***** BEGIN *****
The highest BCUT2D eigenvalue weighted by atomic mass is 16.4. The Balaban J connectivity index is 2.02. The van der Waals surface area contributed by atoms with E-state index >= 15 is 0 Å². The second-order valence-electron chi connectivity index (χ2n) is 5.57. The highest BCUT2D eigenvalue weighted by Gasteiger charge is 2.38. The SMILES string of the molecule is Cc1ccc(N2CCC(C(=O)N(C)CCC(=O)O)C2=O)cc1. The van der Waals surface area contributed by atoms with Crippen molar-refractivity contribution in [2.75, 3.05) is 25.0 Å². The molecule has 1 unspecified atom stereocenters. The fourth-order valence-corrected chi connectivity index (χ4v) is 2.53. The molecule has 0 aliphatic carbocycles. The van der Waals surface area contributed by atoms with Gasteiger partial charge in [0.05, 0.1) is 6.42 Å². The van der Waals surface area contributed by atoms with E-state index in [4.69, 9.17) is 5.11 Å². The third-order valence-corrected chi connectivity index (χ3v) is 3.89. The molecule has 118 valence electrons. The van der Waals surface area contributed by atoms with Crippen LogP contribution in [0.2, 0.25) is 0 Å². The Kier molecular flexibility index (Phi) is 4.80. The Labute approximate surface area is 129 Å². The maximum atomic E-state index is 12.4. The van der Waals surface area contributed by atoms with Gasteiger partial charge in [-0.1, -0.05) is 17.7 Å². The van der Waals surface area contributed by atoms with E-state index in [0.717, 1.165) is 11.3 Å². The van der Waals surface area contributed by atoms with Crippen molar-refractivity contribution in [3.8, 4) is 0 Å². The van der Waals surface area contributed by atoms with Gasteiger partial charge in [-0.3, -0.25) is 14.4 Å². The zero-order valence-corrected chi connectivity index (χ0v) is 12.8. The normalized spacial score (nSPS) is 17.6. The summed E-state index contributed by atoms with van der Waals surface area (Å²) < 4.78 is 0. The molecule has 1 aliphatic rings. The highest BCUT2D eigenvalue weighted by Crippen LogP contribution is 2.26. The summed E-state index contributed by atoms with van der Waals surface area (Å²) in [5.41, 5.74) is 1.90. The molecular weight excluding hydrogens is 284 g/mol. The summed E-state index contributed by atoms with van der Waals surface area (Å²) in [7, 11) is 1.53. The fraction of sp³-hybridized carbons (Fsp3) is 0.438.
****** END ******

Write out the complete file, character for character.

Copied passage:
The highest BCUT2D eigenvalue weighted by atomic mass is 16.4. The Balaban J connectivity index is 2.02. The van der Waals surface area contributed by atoms with E-state index >= 15 is 0 Å². The second-order valence-electron chi connectivity index (χ2n) is 5.57. The highest BCUT2D eigenvalue weighted by Gasteiger charge is 2.38. The SMILES string of the molecule is Cc1ccc(N2CCC(C(=O)N(C)CCC(=O)O)C2=O)cc1. The van der Waals surface area contributed by atoms with Crippen molar-refractivity contribution in [2.75, 3.05) is 25.0 Å². The molecule has 1 unspecified atom stereocenters. The fourth-order valence-corrected chi connectivity index (χ4v) is 2.53. The molecule has 0 aliphatic carbocycles. The van der Waals surface area contributed by atoms with Gasteiger partial charge in [0.05, 0.1) is 6.42 Å². The van der Waals surface area contributed by atoms with E-state index in [4.69, 9.17) is 5.11 Å². The third-order valence-corrected chi connectivity index (χ3v) is 3.89. The molecule has 118 valence electrons. The van der Waals surface area contributed by atoms with Crippen LogP contribution in [0.2, 0.25) is 0 Å². The Kier molecular flexibility index (Phi) is 4.80. The Labute approximate surface area is 129 Å². The maximum atomic E-state index is 12.4. The van der Waals surface area contributed by atoms with Gasteiger partial charge in [-0.1, -0.05) is 17.7 Å². The van der Waals surface area contributed by atoms with E-state index in [0.717, 1.165) is 11.3 Å². The van der Waals surface area contributed by atoms with Crippen molar-refractivity contribution in [3.8, 4) is 0 Å². The van der Waals surface area contributed by atoms with Gasteiger partial charge in [-0.3, -0.25) is 14.4 Å². The zero-order valence-corrected chi connectivity index (χ0v) is 12.8. The normalized spacial score (nSPS) is 17.6. The summed E-state index contributed by atoms with van der Waals surface area (Å²) < 4.78 is 0. The molecule has 1 aliphatic rings. The highest BCUT2D eigenvalue weighted by Crippen LogP contribution is 2.26. The summed E-state index contributed by atoms with van der Waals surface area (Å²) in [5.41, 5.74) is 1.90. The molecular weight excluding hydrogens is 284 g/mol. The summed E-state index contributed by atoms with van der Waals surface area (Å²) in [7, 11) is 1.53. The fraction of sp³-hybridized carbons (Fsp3) is 0.438.